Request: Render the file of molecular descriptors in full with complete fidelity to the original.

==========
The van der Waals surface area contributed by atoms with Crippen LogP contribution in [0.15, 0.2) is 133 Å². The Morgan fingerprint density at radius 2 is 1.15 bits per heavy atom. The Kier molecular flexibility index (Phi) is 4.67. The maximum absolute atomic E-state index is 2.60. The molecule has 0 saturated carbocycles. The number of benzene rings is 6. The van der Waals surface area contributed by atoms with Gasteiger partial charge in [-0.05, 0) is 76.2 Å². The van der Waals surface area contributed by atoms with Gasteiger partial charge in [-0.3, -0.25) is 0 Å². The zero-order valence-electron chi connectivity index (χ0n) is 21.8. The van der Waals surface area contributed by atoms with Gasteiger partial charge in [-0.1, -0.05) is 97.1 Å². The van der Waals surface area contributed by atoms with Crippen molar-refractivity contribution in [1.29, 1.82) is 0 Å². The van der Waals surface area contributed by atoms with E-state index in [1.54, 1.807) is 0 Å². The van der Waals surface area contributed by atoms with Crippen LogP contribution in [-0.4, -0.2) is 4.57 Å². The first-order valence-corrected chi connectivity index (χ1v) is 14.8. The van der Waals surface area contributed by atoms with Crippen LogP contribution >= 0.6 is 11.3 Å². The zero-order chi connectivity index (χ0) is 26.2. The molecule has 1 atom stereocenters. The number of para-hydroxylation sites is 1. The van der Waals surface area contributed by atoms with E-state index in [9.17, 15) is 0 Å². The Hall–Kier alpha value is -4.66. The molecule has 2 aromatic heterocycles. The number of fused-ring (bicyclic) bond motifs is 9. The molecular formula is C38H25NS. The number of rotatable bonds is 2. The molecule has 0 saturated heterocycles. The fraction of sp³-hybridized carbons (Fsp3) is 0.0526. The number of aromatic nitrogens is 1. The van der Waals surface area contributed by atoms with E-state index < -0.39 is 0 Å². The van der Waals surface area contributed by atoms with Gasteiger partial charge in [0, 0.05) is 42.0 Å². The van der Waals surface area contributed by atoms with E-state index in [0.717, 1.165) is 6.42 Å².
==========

The van der Waals surface area contributed by atoms with Crippen LogP contribution in [0.15, 0.2) is 133 Å². The Morgan fingerprint density at radius 2 is 1.15 bits per heavy atom. The Kier molecular flexibility index (Phi) is 4.67. The maximum absolute atomic E-state index is 2.60. The molecule has 0 saturated carbocycles. The number of benzene rings is 6. The van der Waals surface area contributed by atoms with Gasteiger partial charge in [-0.05, 0) is 76.2 Å². The van der Waals surface area contributed by atoms with Gasteiger partial charge in [-0.3, -0.25) is 0 Å². The zero-order valence-electron chi connectivity index (χ0n) is 21.8. The van der Waals surface area contributed by atoms with Gasteiger partial charge in [-0.1, -0.05) is 97.1 Å². The van der Waals surface area contributed by atoms with Crippen molar-refractivity contribution in [1.29, 1.82) is 0 Å². The van der Waals surface area contributed by atoms with E-state index in [1.54, 1.807) is 0 Å². The van der Waals surface area contributed by atoms with Crippen LogP contribution in [-0.4, -0.2) is 4.57 Å². The first-order valence-corrected chi connectivity index (χ1v) is 14.8. The van der Waals surface area contributed by atoms with Crippen LogP contribution >= 0.6 is 11.3 Å². The zero-order chi connectivity index (χ0) is 26.2. The molecule has 1 atom stereocenters. The number of para-hydroxylation sites is 1. The van der Waals surface area contributed by atoms with E-state index in [9.17, 15) is 0 Å². The Hall–Kier alpha value is -4.66. The molecule has 2 aromatic heterocycles. The number of fused-ring (bicyclic) bond motifs is 9. The molecular formula is C38H25NS. The number of rotatable bonds is 2. The molecule has 0 saturated heterocycles. The fraction of sp³-hybridized carbons (Fsp3) is 0.0526. The number of aromatic nitrogens is 1. The van der Waals surface area contributed by atoms with E-state index < -0.39 is 0 Å². The van der Waals surface area contributed by atoms with Gasteiger partial charge in [0, 0.05) is 42.0 Å². The van der Waals surface area contributed by atoms with E-state index in [0.717, 1.165) is 6.42 Å².